10:22 a.m. -Sophy Burnham
Sometimes the angel appears in the form of a friend who says exactly the words we need to hear that day. Or you will unwillingly act as an angel to someone else, tossing off a message so casually that, though it saves another person's life, you hardly remember the moment at all.
10:22 a.m. -Sophy Burnham
Previously in Xenology: Yeah, I didn't think so.
I look away from Dan, having a solemn moment with some man seated in 60 Main and declining the music this man is offering him, and see as much loss in Lora's eyes as I just noticed in Dan's. "Is everything okay?" I ask her, weighing if Lora watering eyes amount to death or something less severe.
She shakes her head, her dreadlock pigtails swaying, slightly sucking her bottom lip into a mouth that she does not think can make words.
"Do you need a hug or for me to go away?" I back away half a step in case of the latter. We are not friends - we're barely acquaintances through our lack of exposure - and I have no right to her pain. I certainly like her without adequate reason, but that only give me the right of appreciation from afar.
"I'll take the hug," she says and I embrace her as I would an old friend in pain. In that moment, as I feel her arms around my back, I no longer feel we are acquaintances. I find it plain that Dan could love her so much.
"You're a really good guy," she says, not letting me go. "I really like you."
I don't recall what I say, if anything, but I keep holding her and measuring each of her breaths in fear of a sob. I want to ask what this is about, why two minutes into seeing the two of them I am holding her against me like this - but it would not matter. I would hug her as well in my knowledge as I do in my ignorance. Pressing her for a reason would be selfish, only for my sense of literary completeness.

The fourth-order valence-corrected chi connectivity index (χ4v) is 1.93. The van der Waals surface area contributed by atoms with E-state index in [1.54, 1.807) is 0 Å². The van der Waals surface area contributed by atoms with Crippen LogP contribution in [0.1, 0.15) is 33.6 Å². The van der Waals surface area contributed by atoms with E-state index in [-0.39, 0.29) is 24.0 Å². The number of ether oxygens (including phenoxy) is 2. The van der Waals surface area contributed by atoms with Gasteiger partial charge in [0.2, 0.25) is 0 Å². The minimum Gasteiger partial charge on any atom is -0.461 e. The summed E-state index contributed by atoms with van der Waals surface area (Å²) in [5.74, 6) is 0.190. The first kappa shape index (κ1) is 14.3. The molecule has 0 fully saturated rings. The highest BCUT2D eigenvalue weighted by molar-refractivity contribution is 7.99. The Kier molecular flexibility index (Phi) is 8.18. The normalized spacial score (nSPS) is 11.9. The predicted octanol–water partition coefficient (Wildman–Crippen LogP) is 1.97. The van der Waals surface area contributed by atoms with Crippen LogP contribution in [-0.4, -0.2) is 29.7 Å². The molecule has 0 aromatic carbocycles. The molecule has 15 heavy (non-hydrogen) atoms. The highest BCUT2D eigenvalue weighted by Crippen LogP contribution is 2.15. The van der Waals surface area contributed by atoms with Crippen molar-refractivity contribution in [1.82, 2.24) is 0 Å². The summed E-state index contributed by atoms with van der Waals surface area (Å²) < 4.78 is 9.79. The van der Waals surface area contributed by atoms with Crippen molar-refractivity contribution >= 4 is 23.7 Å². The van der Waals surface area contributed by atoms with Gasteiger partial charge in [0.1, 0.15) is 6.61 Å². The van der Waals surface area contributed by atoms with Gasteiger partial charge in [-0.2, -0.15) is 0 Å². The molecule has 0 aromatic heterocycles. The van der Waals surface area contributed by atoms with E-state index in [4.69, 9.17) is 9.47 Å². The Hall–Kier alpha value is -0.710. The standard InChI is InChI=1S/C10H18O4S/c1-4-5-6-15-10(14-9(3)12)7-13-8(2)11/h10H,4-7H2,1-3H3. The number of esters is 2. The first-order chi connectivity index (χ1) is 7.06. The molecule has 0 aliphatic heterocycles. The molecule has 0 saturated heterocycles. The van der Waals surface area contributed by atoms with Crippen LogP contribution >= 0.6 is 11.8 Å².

She releases me and looks into my face for a moment. While our embrace felt confident and sincere, even the momentary lack of physical contact renders me awkward. I turn to Dan, flopped on the couch in 60 Main, and ask Lora if he needs a hug.
"Probably," she nods.
I sit and pull him toward me, our embrace quicker, as it must be even with good friends when both are male. I want badly to ask him what is wrong, as if his arms give me more reason to probe into their mutual pain. I can't bring myself to do it, and just hold him.
Her voice thick, she announces she is leaving. Dan holds her against him, desperate and loving, their kissing audibly wet. I feel voyeuristic watching them and embarrassed that mere presence is intrusion. I don't watch them - I stare at a bottle full of organic brown sugar - but I still know their kissing. They part reluctantly. She smiles sadly at me and each of her fingers curls in a separate goodbye.
He falls back onto the couch next to me and confesses, far away and boyish, "I think we just broke up." I don't press him for clarity, though I certainly feel that their pathos should mean one of them knows if they are together. But why should a breakup change that uncertainty?
I am struck mute at all this. I do not feel a dearth of questions, but none have the connective tissue and would be a burden to impose on him. A woman calls from the other end of the café and asks if Dan will play his sarod for the assembled crowd. If she witnessed the scene I did, nothing in her manner betrays her. To my shame, I feel relief as he agrees, as I am given time to process and note and he is given outlet to catharsis. His playing will relieve some of the pain. He will become more himself and less lost.
When he returns, the man seated near me who Dan spoke to as I held Lora - who observed exactly what I did, less the sensational warmth of Lora's bare arms - states that he thinks Dan is unraveling about something. "I can just tell," I hear him say.
Soon in Xenology: Ella, enchanted.